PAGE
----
Published on July 13, 2020 by lauraduckett

Oil rig at sunset

What’s been happening in the commercial world this week? Read on to find out!

Crude Output May Be on the Rise

After supply cuts were enforced in April and extended throughout July, the oil industry may finally be seeing signs of improvement in August. The cut in daily output of 9.7 million barrels a day in April to stabilise prices and ease the effects of an oil glut may be drawing to an end. OPEC is expected to lift the curb slightly in the coming days so that 2 million more barrels can be produced a day throughout August.

This prediction is based on the International Energy Agency’s (IEA) optimistic outlook that the worst of COVID-19 is over. However, recovery is expected to be slow, especially given international air travel and the accompanying jet fuel demand may not hit pre-pandemic levels for several years.

Talking point: How important was the record production cut to the survival of the oil industry?

Will Universities Go Bust?

This week, the Institute for Fiscal Studies warned that 13 out of 165 UK universities faced ‘a very real prospect’ of insolvency. Although higher ranking universities with larger international student populations are facing the largest drop in income, it is the least prestigious institutions that are most at risk. The economic research institute believes the sector’s losses could be anywhere between £3bn and £19bn. The sector’s annual income is typically around £22bn.

Main losses in funding are from international students, who bring fees of £7bn to UK universities as well as a loss of £790m due to cancelled conferences, catering costs and pauses on student accommodation fees. There are legitimate concerns that Brexit may leave the cut to international student numbers at a more permanent lower rate.

Talking points: What effect does this have on pension funds? How should the government administer bailouts?

Cineworld and Cineplex Preparing for Litigation

Cineworld PLC has terminated its £1.6bn takeover of Canada’s Cineplex. This had been negotiated in December and would have left Cineworld as the largest cinema operator in North America. In June, Cineworld pulled out of the deal on the basis that Cineplex had breached covenants. However, Cineplex claimed that in actuality, Cineworld was relying on a ‘material adverse effect’ clause more akin to buyer’s remorse given the impact of the pandemic on the business.

Cineplex is currently seeking damages around £1.7bn which includes the money Cineworld would have paid on the closing of the deal as well as compensation for other losses including refinancing Cineplex’s $664million debt and transaction expenses.

Cineworld is now planning to countersue Cineplex over these allegations. These proceedings will likely cause Cineworld’s share price to fall even further.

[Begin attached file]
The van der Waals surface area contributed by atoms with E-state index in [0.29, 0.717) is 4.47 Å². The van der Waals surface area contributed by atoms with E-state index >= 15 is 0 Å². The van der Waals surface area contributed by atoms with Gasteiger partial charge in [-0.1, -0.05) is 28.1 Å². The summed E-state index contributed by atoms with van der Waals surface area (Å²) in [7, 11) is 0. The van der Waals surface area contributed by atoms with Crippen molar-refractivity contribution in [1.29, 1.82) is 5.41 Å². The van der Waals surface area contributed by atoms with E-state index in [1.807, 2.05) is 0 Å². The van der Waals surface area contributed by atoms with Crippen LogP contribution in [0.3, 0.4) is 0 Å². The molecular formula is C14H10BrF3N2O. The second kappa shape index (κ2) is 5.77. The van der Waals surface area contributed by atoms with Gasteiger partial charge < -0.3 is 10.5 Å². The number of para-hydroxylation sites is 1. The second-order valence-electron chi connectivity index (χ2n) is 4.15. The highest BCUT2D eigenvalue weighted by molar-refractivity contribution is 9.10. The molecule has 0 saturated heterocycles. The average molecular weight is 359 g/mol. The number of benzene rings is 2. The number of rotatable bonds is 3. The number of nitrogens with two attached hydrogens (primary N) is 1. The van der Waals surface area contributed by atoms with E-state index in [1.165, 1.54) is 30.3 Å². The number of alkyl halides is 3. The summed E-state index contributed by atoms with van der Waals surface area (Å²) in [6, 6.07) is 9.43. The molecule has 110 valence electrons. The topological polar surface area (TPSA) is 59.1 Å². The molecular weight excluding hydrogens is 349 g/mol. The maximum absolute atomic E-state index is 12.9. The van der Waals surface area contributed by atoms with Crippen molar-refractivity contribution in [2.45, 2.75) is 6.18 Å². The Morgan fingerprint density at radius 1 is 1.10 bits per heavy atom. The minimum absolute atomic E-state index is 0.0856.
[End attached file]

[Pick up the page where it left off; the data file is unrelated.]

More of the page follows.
Talking point: Do you think ‘material adverse effect’ clauses should be taken into account given their increasing prominence in M&A activity throughout COVID-19?

Huawei Saga Rumbles On

In January, the use of Huawei technology was capped at a 35% 5G and fibre to the premises (FTTP) market share. Further, Huawei components were only available only for non-core elements of mobile networks. Now, the government is re-considering the use of the Chinese company’s equipment in the UK with a view to removing it from the country’s telecoms network altogether. This decision is mostly driven by Sino-American geopolitical tensions and subsequent threats that the technology poses a national security risk. Huawei has promised to build a £1bn development near Cambridge as part of a big investment in UK R&D.

What will the UK have to do to reverse January’s decision? Some UK mobile networks have already spent millions installing Huawei masts. 70,000 roadside cabinets would also need to be refitted. Therefore, networks may ask for compensation. Many have requested a 7 year transition period due to the complexities of not only developing the technology but replacing these masts and much of their 4G infrastructure too. Vodafone has expressed concerns that its 5G rollout will need 7 years. Although Ericsson and Nokia are existing suppliers, it is unlikely they have the current capacity to pick up the slack in the case of Huawei’s exit.

Openreach has stated that it would not meet Boris Johnson’s pledge of ‘gigabit broadband for all’ by 2025 if all existing Huawei broadband gear does need to be replaced.

Talking point: What do you think the UK should do as regards the use of Huawei’s technology?

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UK Arts Industry to Receive £1.5bn

The Chancellor has pledged £1.5bn to the UK’s Arts Industry. This includes music, venues, theatres and galleries, marking the largest one-off investment in British culture. £1.15bn of this will be given to England, with 20% of this a repayable loan.

However, the focus of the bailout is the UK’s main institutions such as the Royal Albert Hall. Smaller venues must continue to apply for further loans to prove that they contribute to the wider national economic growth. This is part of the Treasury’s longer-term plan to save the companies who really are integral to the British economy.

Talking points: What are the pros and cons of the Treasury’s approach to which businesses should be saved?

Words by: Holly Porter 

Missed last week’s update? Read it here!

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